Skip to main content

Developed and maintained
by the NFCC

Control measure

Controlled burning: Environmental considerations

Control measure knowledge

If controlled burning is being used as part of the tactical plan for a fire-related incident, the short-term and long-term environmental impacts on air, land and water quality should be considered. Some environmental impacts may not be immediately evident and may take years to recover from. For more information refer to Foundation for environmental protection - Controlled burn.

To minimise the environmental damage, it may be possible to restrict controlled burning to some stages of the fire. For more information refer to Foundation for environmental protection - Sites and locations where a controlled burn may be employed.

It may be inappropriate for controlled burning to be carried out near to sensitive sites, due to the potential environmental impacts, including:

  • Ecological or heritage assets
  • Water supplies, such as reservoirs or water treatment plants
  • Buildings containing vulnerable populations, such as hospitals, schools or residential homes

Site visits may identify situations and locations where a controlled burn:

  • Is the preferred tactical option
  • Should not be employed

Due to the potential environmental impact, the decision to adopt a controlled burning strategy should be made following consultation with relevant organisations, including:

  • Environmental agencies
  • Nature conservation bodies
  • Public health organisations
  • Local authority
  • Water suppliers
  • Sewerage undertakers

If public health could be affected by air pollution, it may be necessary to inform the public by using the media or other methods. They may need to be evacuated or take shelter from the environmental impacts of controlled burning.

Monitoring of the environmental impacts, especially to air quality and water supplies, may need to be put in place. Monitoring may need to extend to the post-incident phase and may involve the use of an air quality cell, hazardous materials advisers (HMAs) or other specialists.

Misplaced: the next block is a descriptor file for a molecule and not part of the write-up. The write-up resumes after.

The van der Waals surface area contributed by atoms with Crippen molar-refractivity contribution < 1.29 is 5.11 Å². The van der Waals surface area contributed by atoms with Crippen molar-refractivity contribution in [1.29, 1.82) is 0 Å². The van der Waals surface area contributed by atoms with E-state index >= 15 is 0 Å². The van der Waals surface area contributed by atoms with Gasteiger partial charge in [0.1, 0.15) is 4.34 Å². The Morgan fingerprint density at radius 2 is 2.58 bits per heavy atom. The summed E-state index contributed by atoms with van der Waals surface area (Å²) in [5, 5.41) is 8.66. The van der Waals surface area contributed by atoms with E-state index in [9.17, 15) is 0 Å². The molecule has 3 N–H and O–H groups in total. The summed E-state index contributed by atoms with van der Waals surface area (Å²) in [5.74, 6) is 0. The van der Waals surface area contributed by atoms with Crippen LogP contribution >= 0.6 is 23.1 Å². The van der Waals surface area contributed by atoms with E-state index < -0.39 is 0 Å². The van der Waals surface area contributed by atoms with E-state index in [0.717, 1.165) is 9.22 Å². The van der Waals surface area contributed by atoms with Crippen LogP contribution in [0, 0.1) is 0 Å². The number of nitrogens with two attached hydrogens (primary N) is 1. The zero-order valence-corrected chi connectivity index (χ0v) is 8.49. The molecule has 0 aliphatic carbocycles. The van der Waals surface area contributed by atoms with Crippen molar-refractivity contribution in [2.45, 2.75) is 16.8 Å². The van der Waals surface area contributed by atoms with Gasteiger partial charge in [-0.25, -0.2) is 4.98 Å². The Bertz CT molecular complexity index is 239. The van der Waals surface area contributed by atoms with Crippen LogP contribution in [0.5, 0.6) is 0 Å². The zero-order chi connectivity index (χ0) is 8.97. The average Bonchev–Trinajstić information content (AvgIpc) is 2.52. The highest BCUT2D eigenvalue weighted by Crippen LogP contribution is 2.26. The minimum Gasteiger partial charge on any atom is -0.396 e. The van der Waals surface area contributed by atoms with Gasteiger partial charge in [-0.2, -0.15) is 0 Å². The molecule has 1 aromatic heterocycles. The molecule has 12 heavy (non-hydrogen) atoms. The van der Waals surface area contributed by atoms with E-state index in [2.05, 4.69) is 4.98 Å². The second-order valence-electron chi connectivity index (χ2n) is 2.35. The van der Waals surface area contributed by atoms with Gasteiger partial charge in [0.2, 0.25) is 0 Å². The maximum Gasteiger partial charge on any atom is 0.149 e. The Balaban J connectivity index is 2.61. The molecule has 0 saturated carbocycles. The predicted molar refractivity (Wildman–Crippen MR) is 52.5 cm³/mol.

Strategic actions

Fire and rescue services should:
  • Use site visits to identify situations and locations either where a controlled burn is the preferred tactical option or should not be employed

  • Establish arrangements for relevant organisations to be informed about the need for controlled burning at a fire-related incident 

  • Establish arrangements for the public to be informed and advised about controlled burning at a fire-related incident 

  • Establish arrangements with appropriate specialists for monitoring the environmental impacts of controlled burning

Tactical actions

Incident commanders should:
  • Consider the short-term and long-term environmental impacts of carrying out controlled burning

  • Consider restricting controlled burning to some stages of the fire, to minimise the environmental damage

  • Consider avoiding the use of controlled burning near to sensitive locations

  • Ensure the decision to carry out controlled burning is made following consultation with relevant organisations

  • Arrange for the public to be informed about controlled burning if required

  • Arrange for the public to be evacuated or advised to shelter from the environmental impacts of controlled burning if required

  • Consider putting monitoring of environmental impacts in place during and after controlled burning